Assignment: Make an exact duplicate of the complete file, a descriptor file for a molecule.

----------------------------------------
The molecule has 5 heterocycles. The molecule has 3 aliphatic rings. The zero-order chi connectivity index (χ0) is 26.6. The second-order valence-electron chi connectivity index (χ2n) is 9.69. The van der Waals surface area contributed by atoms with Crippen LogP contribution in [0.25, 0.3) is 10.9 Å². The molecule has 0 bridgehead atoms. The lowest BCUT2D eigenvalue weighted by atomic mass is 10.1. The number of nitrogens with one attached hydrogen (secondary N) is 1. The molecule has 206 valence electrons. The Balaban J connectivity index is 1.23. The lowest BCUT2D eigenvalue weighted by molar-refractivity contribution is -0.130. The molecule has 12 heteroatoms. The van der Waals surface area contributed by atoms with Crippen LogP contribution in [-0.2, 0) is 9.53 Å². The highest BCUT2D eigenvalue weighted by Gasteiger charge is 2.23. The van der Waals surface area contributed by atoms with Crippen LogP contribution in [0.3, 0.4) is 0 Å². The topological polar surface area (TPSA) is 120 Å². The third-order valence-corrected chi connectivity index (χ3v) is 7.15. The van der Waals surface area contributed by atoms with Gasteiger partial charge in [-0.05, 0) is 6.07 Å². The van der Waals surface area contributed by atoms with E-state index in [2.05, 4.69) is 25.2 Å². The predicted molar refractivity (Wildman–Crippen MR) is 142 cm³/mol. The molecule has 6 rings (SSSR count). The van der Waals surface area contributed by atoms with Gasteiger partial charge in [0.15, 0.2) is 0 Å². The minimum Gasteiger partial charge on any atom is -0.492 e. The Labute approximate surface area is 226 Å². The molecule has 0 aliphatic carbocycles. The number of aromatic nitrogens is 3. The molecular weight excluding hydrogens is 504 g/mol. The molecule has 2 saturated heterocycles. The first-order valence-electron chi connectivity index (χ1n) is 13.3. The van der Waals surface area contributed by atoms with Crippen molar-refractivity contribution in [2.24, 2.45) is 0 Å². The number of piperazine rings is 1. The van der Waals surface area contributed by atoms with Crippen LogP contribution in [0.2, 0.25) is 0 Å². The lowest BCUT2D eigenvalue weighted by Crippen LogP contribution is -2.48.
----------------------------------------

The molecule has 5 heterocycles. The molecule has 3 aliphatic rings. The zero-order chi connectivity index (χ0) is 26.6. The second-order valence-electron chi connectivity index (χ2n) is 9.69. The van der Waals surface area contributed by atoms with Crippen LogP contribution in [0.25, 0.3) is 10.9 Å². The molecule has 0 bridgehead atoms. The lowest BCUT2D eigenvalue weighted by atomic mass is 10.1. The number of nitrogens with one attached hydrogen (secondary N) is 1. The molecule has 206 valence electrons. The Balaban J connectivity index is 1.23. The lowest BCUT2D eigenvalue weighted by molar-refractivity contribution is -0.130. The molecule has 12 heteroatoms. The van der Waals surface area contributed by atoms with Crippen LogP contribution in [-0.2, 0) is 9.53 Å². The highest BCUT2D eigenvalue weighted by Gasteiger charge is 2.23. The van der Waals surface area contributed by atoms with Crippen LogP contribution in [0.3, 0.4) is 0 Å². The topological polar surface area (TPSA) is 120 Å². The third-order valence-corrected chi connectivity index (χ3v) is 7.15. The van der Waals surface area contributed by atoms with Gasteiger partial charge in [-0.05, 0) is 6.07 Å². The van der Waals surface area contributed by atoms with E-state index in [2.05, 4.69) is 25.2 Å². The predicted molar refractivity (Wildman–Crippen MR) is 142 cm³/mol. The molecule has 6 rings (SSSR count). The van der Waals surface area contributed by atoms with Gasteiger partial charge in [0.15, 0.2) is 0 Å². The minimum Gasteiger partial charge on any atom is -0.492 e. The Labute approximate surface area is 226 Å². The molecule has 0 aliphatic carbocycles. The number of aromatic nitrogens is 3. The molecular weight excluding hydrogens is 504 g/mol. The molecule has 2 saturated heterocycles. The first-order valence-electron chi connectivity index (χ1n) is 13.3. The van der Waals surface area contributed by atoms with Crippen molar-refractivity contribution in [2.24, 2.45) is 0 Å². The number of piperazine rings is 1. The van der Waals surface area contributed by atoms with Crippen LogP contribution in [0.2, 0.25) is 0 Å². The lowest BCUT2D eigenvalue weighted by Crippen LogP contribution is -2.48.